Prince Harry and Meghan Markle have attended a dawn service in central London and a service of Thanksgiving at Westminster Abbey to commemorate ANZAC Day. The couple were joined by The Duke of Cambridge for the Abbey service, where he may have hinted at the name of his third child.
The day began early for Harry and Meghan when they attended the dawn service near Wellington Arch in central London, to honour Australian and New Zealand dead from the ill-fated Gallipoli campaign of the First World War.
The couple were given the traditional Maori welcome of hongi – the soft pressing of noses and the sharing of each other’s breath – by Te Ataraiti Waretini from Ngati Ranana – the London Maori Club.
Speaking after the service, Ms Waretini said of Meghan: “She was amazing. I’m not sure if it’s her first time at a Maori ceremony, but she did very very well.
“It was really lovely to meet her and share the breath of life and share our culture with her and Harry.”
Former army captain Harry, led the nation’s tribute to the fallen of the Australian and New Zealand Army Corps (ANZAC) by laying a wreath of red roses at one of a group of metal crosses that form part of the New Zealand War Memorial in Hyde Park. A handwritten note on the card attached to the wreath read: “For all those who have made the ultimate sacrifice in pursuit of our freedom. Thank you. Harry.”
The Prince also laid a wreath at the nearby Australian War Memorial.
As the hymn, ‘Abide With Me’ was sung, Meghan appeared to be visibly moved by the solemn service of remembrance.
Trevor Mallard, Speaker of the New Zealand House of Representatives, gave the address during the dawn service and said: “Today we remember 100 years have passed since the final year of the First World War. We honour the service of those who came half way around the world.
“Some with a deep conviction that they were fighting for king and empire, some fighting for peace and justice, others were young lads who saw an opportunity for adventure – none could have foreseen the hell on the frontline and in the trenches.”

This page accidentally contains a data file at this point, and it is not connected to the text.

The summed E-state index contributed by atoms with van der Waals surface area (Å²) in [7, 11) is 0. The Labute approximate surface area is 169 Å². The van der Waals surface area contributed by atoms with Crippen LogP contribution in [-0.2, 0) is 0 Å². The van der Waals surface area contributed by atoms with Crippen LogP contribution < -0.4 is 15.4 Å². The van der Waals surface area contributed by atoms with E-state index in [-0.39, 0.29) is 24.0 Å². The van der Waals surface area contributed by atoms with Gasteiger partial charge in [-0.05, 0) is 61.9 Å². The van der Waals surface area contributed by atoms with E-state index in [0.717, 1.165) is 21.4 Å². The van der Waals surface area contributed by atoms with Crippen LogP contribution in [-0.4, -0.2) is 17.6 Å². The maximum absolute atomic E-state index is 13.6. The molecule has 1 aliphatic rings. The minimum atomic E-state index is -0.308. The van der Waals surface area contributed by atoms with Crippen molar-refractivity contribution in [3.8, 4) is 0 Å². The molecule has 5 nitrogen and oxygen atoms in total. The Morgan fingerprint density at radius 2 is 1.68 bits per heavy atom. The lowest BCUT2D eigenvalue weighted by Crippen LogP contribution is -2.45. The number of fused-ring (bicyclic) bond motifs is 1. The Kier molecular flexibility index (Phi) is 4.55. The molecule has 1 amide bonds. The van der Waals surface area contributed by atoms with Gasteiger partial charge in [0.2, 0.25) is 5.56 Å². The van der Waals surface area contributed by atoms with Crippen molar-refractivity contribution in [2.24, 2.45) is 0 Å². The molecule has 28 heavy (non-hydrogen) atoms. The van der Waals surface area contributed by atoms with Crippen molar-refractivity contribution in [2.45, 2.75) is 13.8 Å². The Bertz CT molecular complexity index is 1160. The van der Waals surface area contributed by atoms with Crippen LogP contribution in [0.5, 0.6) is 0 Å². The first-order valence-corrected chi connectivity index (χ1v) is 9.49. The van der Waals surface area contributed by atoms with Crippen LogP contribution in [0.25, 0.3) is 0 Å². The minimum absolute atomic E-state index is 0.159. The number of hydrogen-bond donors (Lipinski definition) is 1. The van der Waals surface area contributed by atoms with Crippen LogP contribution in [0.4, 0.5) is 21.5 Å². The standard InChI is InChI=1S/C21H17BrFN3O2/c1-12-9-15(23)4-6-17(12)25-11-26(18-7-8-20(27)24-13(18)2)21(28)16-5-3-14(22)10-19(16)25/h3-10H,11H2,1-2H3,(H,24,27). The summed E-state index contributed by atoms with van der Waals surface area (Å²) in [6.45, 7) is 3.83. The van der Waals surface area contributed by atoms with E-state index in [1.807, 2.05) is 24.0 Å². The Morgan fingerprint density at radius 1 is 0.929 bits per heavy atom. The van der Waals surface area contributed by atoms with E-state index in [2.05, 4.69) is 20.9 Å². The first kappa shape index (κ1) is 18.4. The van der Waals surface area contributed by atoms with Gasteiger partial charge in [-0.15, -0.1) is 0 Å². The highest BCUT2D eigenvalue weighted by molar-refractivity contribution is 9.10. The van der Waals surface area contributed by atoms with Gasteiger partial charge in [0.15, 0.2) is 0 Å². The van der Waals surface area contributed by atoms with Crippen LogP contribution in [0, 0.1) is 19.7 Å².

He added: “Today in thousands of communities throughout Australia and New Zealand people have come together to acknowledge and pay tribute to those who left our shores and particularly to commemorate those who gave their lives for our freedom.”
Each year, Anzac Day commemorates the anniversary of the ill-fated 1915 landing at Gallipoli in modern-day Turkey during World War I. More than 10,000 New Zealand and Australian servicemen died in the failed eight-month campaign, and Gallipoli has become a defining symbol of courage and comradeship for the two nations.
During the service, prayers were read by school children and the Last Post was sounded. At the conclusion a haka was performed by the London Maori Club.
At lunchtime, Prince Harry laid a wreath at The Cenotaph on Whitehall on behalf of Her Majesty The Queen, remembering Anzac servicemen and women who have served their nations in times of war.
Prince Harry lays a wreath on behalf of Her Majesty The Queen at the Cenotaph, as we remember the servicemen and women of the Australian and New Zealand Army Corps who have served their nation in times of war #ANZACDay pic.twitter.com/aFx37K1tgw
— Kensington Palace (@KensingtonRoyal) April 25, 2018
Harry and Meghan were then joined by The Duke of Cambridge at Westminster Abbey for a service of commemoration and thanksgiving. The Duke, who became a father for the third time only 48 hours previously, warmly greeted his soon to be sister-in-law with a kiss to the cheek.
Greeting dignitaries in the line up at the doors to the Abbey, William told one who asked about his new son’s name that it was a “strong name”, and when one dignitary suggested ‘Alexander’, the Prince replied, “funny you should say that!”
Asked how mother and baby are, William answered: “They’re very well thanks.”
The second in line to the throne added that they are “in good form, luckily”, and said: “Sleeping’s going reasonably well so far, so he’s behaving himself which is good news.”
It is anticipated that the announcement of the Cambridge’s third child’s name will come anytime now.
For fashion info on the day, head to our sister site Replicate Royalty.
Prince Harry and Meghan Markle at the ANZAC Day service at Westminster Abbey today pic.twitter.com/KHAVOVzWsC
— Victoria Murphy (@QueenVicMirror) April 25, 2018